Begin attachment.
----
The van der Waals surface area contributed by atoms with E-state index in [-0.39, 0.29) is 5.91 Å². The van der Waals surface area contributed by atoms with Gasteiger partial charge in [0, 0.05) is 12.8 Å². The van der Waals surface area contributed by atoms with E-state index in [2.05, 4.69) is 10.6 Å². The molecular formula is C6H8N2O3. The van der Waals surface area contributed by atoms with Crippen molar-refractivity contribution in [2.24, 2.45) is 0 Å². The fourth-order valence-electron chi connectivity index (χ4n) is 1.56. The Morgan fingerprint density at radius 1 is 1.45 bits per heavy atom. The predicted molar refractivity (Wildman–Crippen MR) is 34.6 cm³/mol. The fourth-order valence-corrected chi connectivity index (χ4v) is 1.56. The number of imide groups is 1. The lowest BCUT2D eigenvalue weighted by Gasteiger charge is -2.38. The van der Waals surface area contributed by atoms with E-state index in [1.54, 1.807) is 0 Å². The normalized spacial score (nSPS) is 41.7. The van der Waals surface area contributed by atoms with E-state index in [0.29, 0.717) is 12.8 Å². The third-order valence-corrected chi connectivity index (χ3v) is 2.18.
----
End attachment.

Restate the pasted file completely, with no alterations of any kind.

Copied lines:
The van der Waals surface area contributed by atoms with E-state index in [-0.39, 0.29) is 5.91 Å². The van der Waals surface area contributed by atoms with Gasteiger partial charge in [0, 0.05) is 12.8 Å². The van der Waals surface area contributed by atoms with E-state index in [2.05, 4.69) is 10.6 Å². The molecular formula is C6H8N2O3. The van der Waals surface area contributed by atoms with Crippen molar-refractivity contribution in [2.24, 2.45) is 0 Å². The fourth-order valence-electron chi connectivity index (χ4n) is 1.56. The Morgan fingerprint density at radius 1 is 1.45 bits per heavy atom. The predicted molar refractivity (Wildman–Crippen MR) is 34.6 cm³/mol. The fourth-order valence-corrected chi connectivity index (χ4v) is 1.56. The number of imide groups is 1. The lowest BCUT2D eigenvalue weighted by Gasteiger charge is -2.38. The van der Waals surface area contributed by atoms with E-state index in [1.54, 1.807) is 0 Å². The normalized spacial score (nSPS) is 41.7. The van der Waals surface area contributed by atoms with E-state index in [0.29, 0.717) is 12.8 Å². The third-order valence-corrected chi connectivity index (χ3v) is 2.18.